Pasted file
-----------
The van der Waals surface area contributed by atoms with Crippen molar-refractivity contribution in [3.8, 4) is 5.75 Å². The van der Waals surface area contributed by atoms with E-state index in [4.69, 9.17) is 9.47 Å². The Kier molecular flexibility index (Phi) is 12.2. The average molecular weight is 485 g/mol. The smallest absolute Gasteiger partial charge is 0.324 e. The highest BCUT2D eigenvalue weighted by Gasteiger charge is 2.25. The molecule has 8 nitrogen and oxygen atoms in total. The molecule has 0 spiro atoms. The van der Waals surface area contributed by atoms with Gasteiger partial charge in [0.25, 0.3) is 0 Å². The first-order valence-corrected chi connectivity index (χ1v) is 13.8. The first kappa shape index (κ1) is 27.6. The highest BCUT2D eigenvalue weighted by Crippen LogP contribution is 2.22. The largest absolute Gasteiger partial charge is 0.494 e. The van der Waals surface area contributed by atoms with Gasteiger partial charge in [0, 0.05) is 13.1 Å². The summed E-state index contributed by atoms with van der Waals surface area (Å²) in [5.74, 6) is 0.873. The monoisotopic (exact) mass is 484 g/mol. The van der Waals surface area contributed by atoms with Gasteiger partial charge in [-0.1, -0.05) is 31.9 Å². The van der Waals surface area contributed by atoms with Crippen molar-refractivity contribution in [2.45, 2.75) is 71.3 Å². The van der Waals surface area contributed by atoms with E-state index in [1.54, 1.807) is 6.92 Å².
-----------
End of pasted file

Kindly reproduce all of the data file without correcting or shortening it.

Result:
The van der Waals surface area contributed by atoms with Crippen molar-refractivity contribution in [3.8, 4) is 5.75 Å². The van der Waals surface area contributed by atoms with E-state index in [4.69, 9.17) is 9.47 Å². The Kier molecular flexibility index (Phi) is 12.2. The average molecular weight is 485 g/mol. The smallest absolute Gasteiger partial charge is 0.324 e. The highest BCUT2D eigenvalue weighted by Gasteiger charge is 2.25. The molecule has 8 nitrogen and oxygen atoms in total. The molecule has 0 spiro atoms. The van der Waals surface area contributed by atoms with Gasteiger partial charge in [0.25, 0.3) is 0 Å². The first-order valence-corrected chi connectivity index (χ1v) is 13.8. The first kappa shape index (κ1) is 27.6. The highest BCUT2D eigenvalue weighted by Crippen LogP contribution is 2.22. The largest absolute Gasteiger partial charge is 0.494 e. The van der Waals surface area contributed by atoms with Gasteiger partial charge in [0, 0.05) is 13.1 Å². The summed E-state index contributed by atoms with van der Waals surface area (Å²) in [5.74, 6) is 0.873. The monoisotopic (exact) mass is 484 g/mol. The van der Waals surface area contributed by atoms with Gasteiger partial charge in [-0.1, -0.05) is 31.9 Å². The van der Waals surface area contributed by atoms with Crippen molar-refractivity contribution in [2.45, 2.75) is 71.3 Å². The van der Waals surface area contributed by atoms with E-state index in [1.54, 1.807) is 6.92 Å².